An impressive building in Jerome is the Grand Hotel, one of the highest public structures in the Verde Valley. Originally, this building housed the United Verde Hospital, which was specially built to withstand the blasts of dynamite from the mines.

The hotel now offers standard and balcony guest rooms, an award-winning restaurant, and a small gift shop of items unique to Jerome. Pick up a copy of the Jerome Tour Guide here (minimal cost) for historical background on Jerome as well as a walking tour. There’s also an Otis Elevator, built in 1926 and possibly the oldest original “self-service” elevator in Arizona.

Douglas Mansion

Visit Douglas Mansion/State Park while you are in the area.  The mansion is equipped with a wine cellar, billiard room, steam heat and was built from adobe bricks made on-site.  The Mansion is a museum that exhibits photographs, artifacts, minerals, and videos.

A good place to visit is the Douglas Mansion in Jerome State Historic Park. The mansion was built in 1916 by James S. Douglas, just above his Little Daisy Mine, and is listed on the National Register of Historic Places.

Douglas Mansion in Jerome State Historic Park.
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Douglas built the mansion to house his family as well as business acquaintances. Some of the rooms in the 8,000 square feet home have been beautifully restored. Here, you can watch a 15-minute video chronicling the history of Jerome, marvel at the view from the balcony, and examine antique mining equipment. There are photos and history exhibits, and you won’t want to miss the phosphorous minerals that give of variety of fluorescent hues when the lights are shut off.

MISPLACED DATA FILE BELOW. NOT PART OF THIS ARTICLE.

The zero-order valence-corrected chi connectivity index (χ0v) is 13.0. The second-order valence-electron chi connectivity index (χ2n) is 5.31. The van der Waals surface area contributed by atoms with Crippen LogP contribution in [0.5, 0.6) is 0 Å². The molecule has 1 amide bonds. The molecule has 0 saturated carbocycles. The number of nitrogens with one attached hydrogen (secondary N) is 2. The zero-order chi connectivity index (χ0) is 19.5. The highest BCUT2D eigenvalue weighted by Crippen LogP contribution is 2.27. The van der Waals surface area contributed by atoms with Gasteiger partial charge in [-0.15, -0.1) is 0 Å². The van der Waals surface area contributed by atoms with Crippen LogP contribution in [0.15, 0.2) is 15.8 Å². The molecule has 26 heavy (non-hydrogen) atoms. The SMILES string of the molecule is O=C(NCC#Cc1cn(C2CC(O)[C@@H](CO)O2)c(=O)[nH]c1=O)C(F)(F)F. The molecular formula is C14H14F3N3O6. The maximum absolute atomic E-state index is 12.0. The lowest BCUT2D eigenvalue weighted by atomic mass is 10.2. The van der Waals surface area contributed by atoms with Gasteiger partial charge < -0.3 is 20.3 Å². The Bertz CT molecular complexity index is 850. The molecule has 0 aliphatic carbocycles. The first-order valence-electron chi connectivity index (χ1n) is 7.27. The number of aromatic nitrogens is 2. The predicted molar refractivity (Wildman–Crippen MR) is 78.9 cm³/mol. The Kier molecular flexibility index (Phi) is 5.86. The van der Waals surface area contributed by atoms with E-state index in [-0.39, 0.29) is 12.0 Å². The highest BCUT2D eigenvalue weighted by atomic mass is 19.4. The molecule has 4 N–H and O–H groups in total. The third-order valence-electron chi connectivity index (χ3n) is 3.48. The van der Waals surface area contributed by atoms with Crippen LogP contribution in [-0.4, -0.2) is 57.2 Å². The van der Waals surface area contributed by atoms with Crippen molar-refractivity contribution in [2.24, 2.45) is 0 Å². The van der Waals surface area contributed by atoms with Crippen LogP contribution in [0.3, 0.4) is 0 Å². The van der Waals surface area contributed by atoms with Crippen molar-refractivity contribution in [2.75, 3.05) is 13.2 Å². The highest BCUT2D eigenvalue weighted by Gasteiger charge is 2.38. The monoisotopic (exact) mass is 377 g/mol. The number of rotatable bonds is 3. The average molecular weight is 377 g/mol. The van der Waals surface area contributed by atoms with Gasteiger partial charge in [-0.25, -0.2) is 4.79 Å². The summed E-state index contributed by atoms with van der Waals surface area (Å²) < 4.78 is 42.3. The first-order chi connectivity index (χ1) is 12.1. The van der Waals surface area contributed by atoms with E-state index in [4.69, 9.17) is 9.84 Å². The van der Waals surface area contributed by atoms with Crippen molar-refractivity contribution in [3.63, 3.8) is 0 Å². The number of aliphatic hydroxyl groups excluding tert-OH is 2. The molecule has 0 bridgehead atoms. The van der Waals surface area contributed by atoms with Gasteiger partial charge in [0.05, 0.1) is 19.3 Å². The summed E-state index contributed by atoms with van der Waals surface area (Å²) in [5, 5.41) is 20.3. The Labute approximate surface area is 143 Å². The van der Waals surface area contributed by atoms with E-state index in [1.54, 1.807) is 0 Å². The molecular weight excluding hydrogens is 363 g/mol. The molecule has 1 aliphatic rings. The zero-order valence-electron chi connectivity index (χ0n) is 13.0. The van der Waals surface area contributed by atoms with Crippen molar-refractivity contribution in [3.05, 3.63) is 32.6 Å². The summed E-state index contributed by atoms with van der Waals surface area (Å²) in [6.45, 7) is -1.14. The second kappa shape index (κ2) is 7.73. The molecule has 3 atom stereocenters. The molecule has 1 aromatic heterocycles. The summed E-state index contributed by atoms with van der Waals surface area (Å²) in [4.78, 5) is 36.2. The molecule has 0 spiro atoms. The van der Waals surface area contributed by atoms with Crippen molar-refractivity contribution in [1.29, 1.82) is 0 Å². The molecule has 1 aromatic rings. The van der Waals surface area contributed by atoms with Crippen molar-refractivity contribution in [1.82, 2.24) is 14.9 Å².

If you walk the streets of Jerome, you’ll find the dirt roads are paved now. Dusty miners no longer hang out at the local watering holes; they’ve been replaced by tourists and leather-clad bikers. Mining is no longer the town’s primary source of income, tourism is. An average of 90,000 visitors come to Jerome every year. Approximately 480 residents live there.

Main Street

Restaurants, Antiques, arts and crafts and gift shops, and specialty stores line Main Street. There’s also – of course – a Mining Museum. Be sure to check out the Jailhouse, a building that slid some 200 feet from the mine blasts under the town.

Jerome Arizona

The Jerome State Historic Park is open 8 am to 5 pm every day except Christmas. The park is located off State Route 89A, on Douglas Road. For more information, call 928-634-5381 or visit the website.

For more information about Jerome, visit Jerome Tourist Information.

Jerome Historical Society Mine Museum

You may also want to see the Jerome Historical Society Mine Museum where there are more photographs, equipment, and ore samples.

The third weekend in May Jerome hosts the annual Paso de Casas (Home Tour) where you can have a historic tour of buildings in the community.


located in the heart of northern Arizona only 90 miles from Phoenix, 60 miles from Flagstaff, 20 miles from Sedona, 30 miles from Prescott, 20 miles from Camp Verde, 10 miles from Cottonwood, and about 6 miles from Clarkdale. Jerome is located in the central mountains of Arizona. Sedona and Prescott are about forty-five minutes travel time, depending on traffic. Highway 89A is the scenic route. As you near Jerome you will encounter hairpin turns and magnificent views on a mountain road. Travel time to or from Phoenix is about two hours via Interstate Highway I-17. Flagstaff is about an hour and a half away, either via I-17 or 89A through Sedona and Oak Creek Canyon.

From: Phoenix, AZ To  Jerome, AZ

  1. Beginning at Phoenix, AZ
  2. Go North on I-17 for 84.5 miles to State Rte 260
  3. Go Northwest on State Rte 260 for 12.4 miles to State Route 89A
  4. Go West on State Route 89A for 8.9 miles Largest Ghost Town in America – Jerome, Arizona